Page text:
CloudForms 4.6 provided the ability to run embedded Ansible playbooks as methods, and it can be useful to include such a playbook in an existing workflow such as the VM Provision state machine.
One of the exciting new features in CloudForms 4.6 within Automate is Embedded Methods. That is, one can store reusable, directly callable, ruby code within Automate and access from other Automate Methods.
Few days ago one of our fellows, Christian Jung, published a very good article explaining best practices while coding Ruby code inside Red Hat CloudForms. The post does not claim to be exhaustive, but establishes guidelines about coding, naming conventions and rules to follow in order to make the code cleaner, easier to understand, and more consumable by others.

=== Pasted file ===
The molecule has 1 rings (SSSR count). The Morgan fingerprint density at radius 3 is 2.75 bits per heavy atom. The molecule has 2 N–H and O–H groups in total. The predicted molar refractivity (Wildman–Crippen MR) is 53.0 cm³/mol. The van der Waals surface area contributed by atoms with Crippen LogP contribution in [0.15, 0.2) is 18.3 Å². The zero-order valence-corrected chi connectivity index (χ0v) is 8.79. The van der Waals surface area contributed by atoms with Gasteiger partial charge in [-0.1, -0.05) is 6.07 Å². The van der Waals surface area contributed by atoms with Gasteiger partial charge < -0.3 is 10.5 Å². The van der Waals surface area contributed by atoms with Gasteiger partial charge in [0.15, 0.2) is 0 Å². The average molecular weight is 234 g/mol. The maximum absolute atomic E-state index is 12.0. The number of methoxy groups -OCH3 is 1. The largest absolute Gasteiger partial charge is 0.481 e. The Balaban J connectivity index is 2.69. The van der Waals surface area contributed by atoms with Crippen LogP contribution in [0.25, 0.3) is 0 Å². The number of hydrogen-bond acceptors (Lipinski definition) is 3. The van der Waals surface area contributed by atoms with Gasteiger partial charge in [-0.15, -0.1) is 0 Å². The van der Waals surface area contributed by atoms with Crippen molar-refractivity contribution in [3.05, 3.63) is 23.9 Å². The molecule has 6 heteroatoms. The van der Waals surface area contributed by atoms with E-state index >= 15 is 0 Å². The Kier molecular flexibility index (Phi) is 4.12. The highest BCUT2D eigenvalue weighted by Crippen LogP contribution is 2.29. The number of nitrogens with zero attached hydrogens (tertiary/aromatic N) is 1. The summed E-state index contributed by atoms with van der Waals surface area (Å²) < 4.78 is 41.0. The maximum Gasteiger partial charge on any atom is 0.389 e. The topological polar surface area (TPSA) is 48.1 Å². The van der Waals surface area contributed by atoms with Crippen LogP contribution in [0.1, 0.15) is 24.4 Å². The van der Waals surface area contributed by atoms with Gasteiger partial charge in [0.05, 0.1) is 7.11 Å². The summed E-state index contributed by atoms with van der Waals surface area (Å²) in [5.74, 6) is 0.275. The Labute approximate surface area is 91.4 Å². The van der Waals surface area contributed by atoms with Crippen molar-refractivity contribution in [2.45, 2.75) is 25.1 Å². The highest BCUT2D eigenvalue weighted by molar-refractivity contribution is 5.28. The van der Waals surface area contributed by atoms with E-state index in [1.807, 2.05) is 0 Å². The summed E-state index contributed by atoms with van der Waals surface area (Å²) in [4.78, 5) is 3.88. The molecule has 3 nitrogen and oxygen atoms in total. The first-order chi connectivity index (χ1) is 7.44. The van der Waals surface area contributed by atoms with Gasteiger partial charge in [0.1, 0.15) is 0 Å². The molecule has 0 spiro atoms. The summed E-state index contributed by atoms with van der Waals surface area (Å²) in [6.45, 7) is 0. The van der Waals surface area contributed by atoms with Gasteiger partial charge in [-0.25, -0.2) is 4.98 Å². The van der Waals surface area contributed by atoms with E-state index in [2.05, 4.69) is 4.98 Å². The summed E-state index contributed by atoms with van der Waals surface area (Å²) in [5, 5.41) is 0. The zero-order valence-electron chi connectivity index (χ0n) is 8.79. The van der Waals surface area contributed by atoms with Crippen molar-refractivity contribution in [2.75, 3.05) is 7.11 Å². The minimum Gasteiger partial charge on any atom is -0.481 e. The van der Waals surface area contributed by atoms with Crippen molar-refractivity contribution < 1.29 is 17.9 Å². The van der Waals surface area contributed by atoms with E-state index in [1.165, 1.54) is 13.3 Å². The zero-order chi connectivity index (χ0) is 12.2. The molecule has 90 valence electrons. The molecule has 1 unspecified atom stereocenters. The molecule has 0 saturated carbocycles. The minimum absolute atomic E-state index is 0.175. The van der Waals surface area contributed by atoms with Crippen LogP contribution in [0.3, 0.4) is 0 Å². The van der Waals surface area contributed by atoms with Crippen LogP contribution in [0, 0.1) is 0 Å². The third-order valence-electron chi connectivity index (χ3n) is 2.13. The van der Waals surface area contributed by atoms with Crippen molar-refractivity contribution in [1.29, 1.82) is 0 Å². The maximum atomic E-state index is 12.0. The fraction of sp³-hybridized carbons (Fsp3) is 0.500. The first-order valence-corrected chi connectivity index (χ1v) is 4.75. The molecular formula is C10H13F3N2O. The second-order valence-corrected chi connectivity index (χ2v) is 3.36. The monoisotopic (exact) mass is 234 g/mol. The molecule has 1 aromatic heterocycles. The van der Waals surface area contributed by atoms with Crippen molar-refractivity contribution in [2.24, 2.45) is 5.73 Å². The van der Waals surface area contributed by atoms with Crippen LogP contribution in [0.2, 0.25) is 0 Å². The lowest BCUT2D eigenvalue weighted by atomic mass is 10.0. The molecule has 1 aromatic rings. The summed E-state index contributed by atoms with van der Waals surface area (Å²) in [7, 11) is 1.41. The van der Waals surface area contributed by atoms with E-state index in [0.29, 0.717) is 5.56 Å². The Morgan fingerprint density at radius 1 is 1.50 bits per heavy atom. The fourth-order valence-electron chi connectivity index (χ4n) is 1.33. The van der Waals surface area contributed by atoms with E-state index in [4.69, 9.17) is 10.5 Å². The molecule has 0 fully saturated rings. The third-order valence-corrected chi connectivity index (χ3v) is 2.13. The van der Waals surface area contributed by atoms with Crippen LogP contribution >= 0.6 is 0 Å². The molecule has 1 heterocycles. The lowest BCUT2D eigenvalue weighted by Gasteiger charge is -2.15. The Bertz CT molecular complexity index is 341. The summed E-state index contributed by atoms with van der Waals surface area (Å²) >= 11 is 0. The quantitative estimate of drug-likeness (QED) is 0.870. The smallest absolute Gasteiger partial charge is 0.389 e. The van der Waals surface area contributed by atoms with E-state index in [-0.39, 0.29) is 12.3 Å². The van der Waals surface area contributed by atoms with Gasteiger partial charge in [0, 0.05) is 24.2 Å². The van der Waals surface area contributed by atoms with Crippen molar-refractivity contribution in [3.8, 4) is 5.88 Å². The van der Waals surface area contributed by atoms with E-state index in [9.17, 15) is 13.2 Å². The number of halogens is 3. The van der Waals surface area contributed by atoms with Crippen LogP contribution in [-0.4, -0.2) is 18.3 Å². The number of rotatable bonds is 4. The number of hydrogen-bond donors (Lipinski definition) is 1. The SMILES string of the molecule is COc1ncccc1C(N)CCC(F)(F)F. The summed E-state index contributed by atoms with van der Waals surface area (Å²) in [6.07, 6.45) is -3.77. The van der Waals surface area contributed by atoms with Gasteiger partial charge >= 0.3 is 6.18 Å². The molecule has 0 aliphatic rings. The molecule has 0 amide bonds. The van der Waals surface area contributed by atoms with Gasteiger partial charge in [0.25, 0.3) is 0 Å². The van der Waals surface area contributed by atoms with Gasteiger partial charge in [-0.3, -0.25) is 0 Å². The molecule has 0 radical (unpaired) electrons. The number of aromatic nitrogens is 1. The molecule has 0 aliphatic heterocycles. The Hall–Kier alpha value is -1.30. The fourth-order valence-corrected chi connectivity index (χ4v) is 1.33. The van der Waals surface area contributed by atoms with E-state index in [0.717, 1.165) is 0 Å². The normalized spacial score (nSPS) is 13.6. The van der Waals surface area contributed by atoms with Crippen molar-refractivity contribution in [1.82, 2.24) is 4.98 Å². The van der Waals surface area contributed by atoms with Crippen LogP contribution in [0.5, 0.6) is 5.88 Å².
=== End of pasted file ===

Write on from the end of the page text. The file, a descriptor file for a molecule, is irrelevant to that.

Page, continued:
In the article, several key topics are discussed, such as:
Most systems use Access Control Lists (ACL’s) to manage user’s access to objects. Common examples are ACL’s for file systems, LDAP, Web Servers and many more. Anyone who has had to create ACL rules and maintain them knows how complicated this can be. To make access control easy again, CloudForms uses tags. If the group a user belongs to has the same tag as the accessed object, access is granted, if not, access is denied.
In this post, we speak with Peter McGowan, author of Mastering CloudForms Automation, to find out about his interest in CloudForms automation and the process behind bringing his book to reality. You can download an electronic copy of the book from the Red Hat Customer Portal. (Addendum for CloudForms 4.5 & 4.6)
OpenStack Management with CloudForms